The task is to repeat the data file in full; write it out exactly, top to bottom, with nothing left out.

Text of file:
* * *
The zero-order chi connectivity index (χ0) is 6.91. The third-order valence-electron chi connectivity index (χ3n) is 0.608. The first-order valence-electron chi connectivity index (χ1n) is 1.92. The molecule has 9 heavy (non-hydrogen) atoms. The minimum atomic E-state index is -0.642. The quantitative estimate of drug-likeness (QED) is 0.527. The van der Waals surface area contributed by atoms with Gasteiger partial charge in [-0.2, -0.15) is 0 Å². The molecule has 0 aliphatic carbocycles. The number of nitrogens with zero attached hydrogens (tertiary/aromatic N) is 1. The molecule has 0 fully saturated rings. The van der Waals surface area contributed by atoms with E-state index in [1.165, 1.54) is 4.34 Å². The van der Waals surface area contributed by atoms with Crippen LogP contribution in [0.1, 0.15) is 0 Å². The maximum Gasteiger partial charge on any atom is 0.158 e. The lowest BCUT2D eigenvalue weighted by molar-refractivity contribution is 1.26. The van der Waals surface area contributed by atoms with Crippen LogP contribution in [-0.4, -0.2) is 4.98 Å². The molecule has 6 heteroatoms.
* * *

The zero-order chi connectivity index (χ0) is 6.91. The third-order valence-electron chi connectivity index (χ3n) is 0.608. The first-order valence-electron chi connectivity index (χ1n) is 1.92. The molecule has 9 heavy (non-hydrogen) atoms. The minimum atomic E-state index is -0.642. The quantitative estimate of drug-likeness (QED) is 0.527. The van der Waals surface area contributed by atoms with Gasteiger partial charge in [-0.2, -0.15) is 0 Å². The molecule has 0 aliphatic carbocycles. The number of nitrogens with zero attached hydrogens (tertiary/aromatic N) is 1. The molecule has 0 fully saturated rings. The van der Waals surface area contributed by atoms with E-state index in [1.165, 1.54) is 4.34 Å². The van der Waals surface area contributed by atoms with Crippen LogP contribution in [0.1, 0.15) is 0 Å². The maximum Gasteiger partial charge on any atom is 0.158 e. The lowest BCUT2D eigenvalue weighted by molar-refractivity contribution is 1.26. The van der Waals surface area contributed by atoms with Crippen LogP contribution in [-0.4, -0.2) is 4.98 Å². The molecule has 6 heteroatoms.